Seven-Foot Jagannath Makes a Splash on Detroit’s Belle Isle
Back on August 11th, Chicago devotees connected with the African-American community at the Bud Billiken Parade, chanting and dancing in front of 1.5 million people on the parade route and 25 million watching at home on their TVs.
On September 1st—on Labor Day Weekend, a major US holiday—the same team of devotees, with the same Jagannath Deity that graces the Bud Billiken Parade, continued to make inroads with the African American community, this time in Detroit.
Labor Day’s effort began when Rasa Sudakari Dasi, 61, who served Lord Jagannath in New Vrindaban, West Virginia for many years but now lives in Detroit, had a dream.
“I couldn’t see His face, but I knew Lord Jagannath was there,” she says. “Soon after, I had a second dream, and this time I saw the Lord, and He was coming to Detroit!”
Rasa Sudakari prayed that her dream would come true. Sure enough, a year later, Chicago devotees arranged to bring their Jagannath Deity, who had participated in the Bud Billiken Parade, for a parade around Detroit’s Belle Isle.
A 982-acre island park on the Detroit River, Belle Isle is a famous summer destination for IndyCar Races and family reunions.
Devotees attempted to schedule their parade for June 16th, but were rescheduled by the island’s managers for September 1st. This they saw as a blessing, however.
“Lord Jagannath arranged to come instead on Labor Day Weekend, the busiest time of the year,” says Antariksa Das, a disciple of Srila Prabhupada from Lansing, Michigan, who came to participate.
He was one of around fifty devotees who attended the parade on Saturday September 1st, hailing from Chicago, Illinois; Cleveland, Ohio; Lansing, Michigan; and of course Detroit.
In the morning, devotees dressed Chicago’s huge, seven-foot tall, beaming Lord Jagannath in splendid garments, and placed Him on the back of a pick-up truck.
Then, at 1:00pm, they set off on a 2.4 mile route around the beautiful Belle Isle, chanting the Hare Krishna mantra and dancing enthusiastically.
Thousands of people, mostly African American families, were holding family reunions and relaxing on the island, under its twelve giant picnic shelters. As the devotees passed, many began dancing beneath their picnic shelters, while some were brave enough to approach the devotes and chant and dance with them.
Others received “Chant and Be Happy” pamphlets about the benefits of chanting Hare Krishna, as well as small books on Krishna consciousness such as “Krishna, the Reservoir of Pleasure.”
“We interacted with the crowd in the same way that we’ve learned to do over the years at the Bud Billiken Parade,” says Antariksa Das. “We made eye contact, seeing the soul within and the Lord in everyone’s heart, while smiling and chanting the Holy Name. In return, people were very receptive.”
One small boy, perhaps two years old, was sitting in a car with his parents when he spotted the devotees going by with Lord Jagannath. Hearing the music and chanting, he began dancing so energetically in his seat that his mother brought him over to take a closer look.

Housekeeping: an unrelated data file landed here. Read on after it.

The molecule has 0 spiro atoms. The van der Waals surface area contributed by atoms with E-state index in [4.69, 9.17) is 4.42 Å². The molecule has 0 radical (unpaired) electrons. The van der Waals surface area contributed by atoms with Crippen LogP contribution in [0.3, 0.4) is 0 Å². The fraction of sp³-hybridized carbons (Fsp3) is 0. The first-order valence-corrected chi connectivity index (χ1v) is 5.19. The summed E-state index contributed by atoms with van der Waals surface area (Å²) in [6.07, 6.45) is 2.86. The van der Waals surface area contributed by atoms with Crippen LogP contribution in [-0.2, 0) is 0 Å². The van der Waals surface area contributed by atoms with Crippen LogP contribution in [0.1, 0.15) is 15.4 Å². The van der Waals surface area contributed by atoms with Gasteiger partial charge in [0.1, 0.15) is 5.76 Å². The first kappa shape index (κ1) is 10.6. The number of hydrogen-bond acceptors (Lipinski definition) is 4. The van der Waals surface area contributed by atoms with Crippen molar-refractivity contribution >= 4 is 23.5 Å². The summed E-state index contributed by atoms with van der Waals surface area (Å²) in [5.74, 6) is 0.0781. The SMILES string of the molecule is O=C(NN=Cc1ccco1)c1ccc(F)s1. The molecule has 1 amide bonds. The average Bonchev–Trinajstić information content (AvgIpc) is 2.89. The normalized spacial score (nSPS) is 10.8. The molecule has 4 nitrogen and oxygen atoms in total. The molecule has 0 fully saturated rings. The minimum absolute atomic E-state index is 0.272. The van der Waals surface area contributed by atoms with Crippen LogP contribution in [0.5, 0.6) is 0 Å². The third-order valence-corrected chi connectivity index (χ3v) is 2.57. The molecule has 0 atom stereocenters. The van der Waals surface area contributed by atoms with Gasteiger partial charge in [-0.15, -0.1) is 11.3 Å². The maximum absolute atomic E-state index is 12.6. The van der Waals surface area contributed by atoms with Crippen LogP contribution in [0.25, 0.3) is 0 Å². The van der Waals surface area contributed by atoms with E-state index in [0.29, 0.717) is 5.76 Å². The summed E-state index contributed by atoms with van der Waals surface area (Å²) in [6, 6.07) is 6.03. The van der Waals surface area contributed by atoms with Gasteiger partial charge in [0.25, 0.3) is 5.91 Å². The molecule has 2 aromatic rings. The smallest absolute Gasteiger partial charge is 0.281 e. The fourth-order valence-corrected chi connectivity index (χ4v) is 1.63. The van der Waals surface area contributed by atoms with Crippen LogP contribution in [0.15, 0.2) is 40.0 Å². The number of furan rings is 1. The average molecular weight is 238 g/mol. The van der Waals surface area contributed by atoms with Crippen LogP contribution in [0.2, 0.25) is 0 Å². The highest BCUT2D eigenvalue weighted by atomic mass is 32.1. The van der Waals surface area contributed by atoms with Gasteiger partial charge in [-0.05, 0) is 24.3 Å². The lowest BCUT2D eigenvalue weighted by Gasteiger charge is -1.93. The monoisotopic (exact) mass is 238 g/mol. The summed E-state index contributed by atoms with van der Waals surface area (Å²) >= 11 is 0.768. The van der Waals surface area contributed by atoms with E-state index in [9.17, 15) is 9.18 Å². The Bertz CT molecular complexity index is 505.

“He danced with us for ten minutes, with the devotees and members of the public gathering around to see the fun,” says Antariksa. “At one point, Kulashekhara Das lowered his drum and the boy started beating on it with his little hand, in perfect rhythm. Then we turned him around and showed him Lord Jagannath. It was wonderful.”
“The form of Lord Jagannath we took is very special: He has hands,” comments Rasa Sudakari. “I’d never seen that before. It was like the Lord was reaching out for everyone, saying ‘Come to Me.’”
When the parade concluded at 4:00pm, the tired yet happy devotees had a picnic of their own.
The delicious prasadam feast, cooked by Bhakti Tirtha Swami disciples Avadhuta Dasa and Agnihotra Dasi from Cleveland, as well as former ISKCON Detroit head cook Ananda Svarupa and his wife Laksmana, consisted of spaghetti, tofu nuggets, barbecued gluten, apple crisp, chickpeas, matter paneer, rice, salad, and watermelon.
While some devotees ate, others continued to interact with members of the public and serve prasadam to anyone who wanted it, until leaving the island at 6:00pm.
“This was a very positive event,” says Antariksa. “Our congregation in ISKCON Detroit right now is over 90% Indian, a group which represents at most only 5% of the Detroit Demographic. We’ve been neglecting the African American majority in the area, so this was an excellent opportunity.”
Devotees hope to visit Belle Isle with Lord Jagannatha again on Labor Day Weekend next year. This time, they’ll plan to hold the parade later in the day, at 5 or 6pm, when the crowds have reached their peak at hundreds of thousands.
And no one could be more excited about this than Rasa Sudakari Dasi, who saw her dream come true this year when Lord Jagannath came to Detroit.
“I was in total bliss,” she says. “When the Lord comes, it’s like He’s going to lift all the fallen conditioned souls. I was so happy I could have cried.”